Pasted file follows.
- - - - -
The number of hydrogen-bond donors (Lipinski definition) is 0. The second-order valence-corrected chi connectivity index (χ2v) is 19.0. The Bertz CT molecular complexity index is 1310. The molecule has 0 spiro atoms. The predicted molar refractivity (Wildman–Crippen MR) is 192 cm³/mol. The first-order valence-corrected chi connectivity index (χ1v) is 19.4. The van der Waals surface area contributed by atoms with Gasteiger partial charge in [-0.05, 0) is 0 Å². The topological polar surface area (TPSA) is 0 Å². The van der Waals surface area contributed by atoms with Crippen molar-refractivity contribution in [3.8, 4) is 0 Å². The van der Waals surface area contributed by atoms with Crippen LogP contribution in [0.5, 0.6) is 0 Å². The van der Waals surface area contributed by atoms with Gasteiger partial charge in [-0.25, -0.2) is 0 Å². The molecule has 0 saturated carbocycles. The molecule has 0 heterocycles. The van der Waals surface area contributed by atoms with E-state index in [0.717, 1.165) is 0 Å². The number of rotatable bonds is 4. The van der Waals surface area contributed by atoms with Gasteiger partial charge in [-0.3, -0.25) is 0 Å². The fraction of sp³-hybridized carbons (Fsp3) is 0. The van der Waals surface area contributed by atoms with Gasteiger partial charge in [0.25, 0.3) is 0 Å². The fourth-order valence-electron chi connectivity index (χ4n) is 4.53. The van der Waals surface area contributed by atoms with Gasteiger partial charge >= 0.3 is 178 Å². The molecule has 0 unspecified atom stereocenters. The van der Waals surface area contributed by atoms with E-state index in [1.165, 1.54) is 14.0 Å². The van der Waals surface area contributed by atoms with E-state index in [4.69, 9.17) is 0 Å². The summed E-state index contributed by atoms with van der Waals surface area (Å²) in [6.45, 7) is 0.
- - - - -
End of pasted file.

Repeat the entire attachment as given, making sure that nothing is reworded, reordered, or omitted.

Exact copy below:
The number of hydrogen-bond donors (Lipinski definition) is 0. The second-order valence-corrected chi connectivity index (χ2v) is 19.0. The Bertz CT molecular complexity index is 1310. The molecule has 0 spiro atoms. The predicted molar refractivity (Wildman–Crippen MR) is 192 cm³/mol. The first-order valence-corrected chi connectivity index (χ1v) is 19.4. The van der Waals surface area contributed by atoms with Gasteiger partial charge in [-0.05, 0) is 0 Å². The topological polar surface area (TPSA) is 0 Å². The van der Waals surface area contributed by atoms with Crippen molar-refractivity contribution in [3.8, 4) is 0 Å². The van der Waals surface area contributed by atoms with Crippen LogP contribution in [0.5, 0.6) is 0 Å². The van der Waals surface area contributed by atoms with Gasteiger partial charge in [-0.25, -0.2) is 0 Å². The molecule has 0 saturated carbocycles. The molecule has 0 heterocycles. The van der Waals surface area contributed by atoms with E-state index in [0.717, 1.165) is 0 Å². The number of rotatable bonds is 4. The van der Waals surface area contributed by atoms with Gasteiger partial charge in [-0.3, -0.25) is 0 Å². The fraction of sp³-hybridized carbons (Fsp3) is 0. The van der Waals surface area contributed by atoms with Gasteiger partial charge in [0.25, 0.3) is 0 Å². The fourth-order valence-electron chi connectivity index (χ4n) is 4.53. The van der Waals surface area contributed by atoms with Gasteiger partial charge >= 0.3 is 178 Å². The molecule has 0 unspecified atom stereocenters. The van der Waals surface area contributed by atoms with E-state index in [1.165, 1.54) is 14.0 Å². The van der Waals surface area contributed by atoms with E-state index in [4.69, 9.17) is 0 Å². The summed E-state index contributed by atoms with van der Waals surface area (Å²) in [6.45, 7) is 0.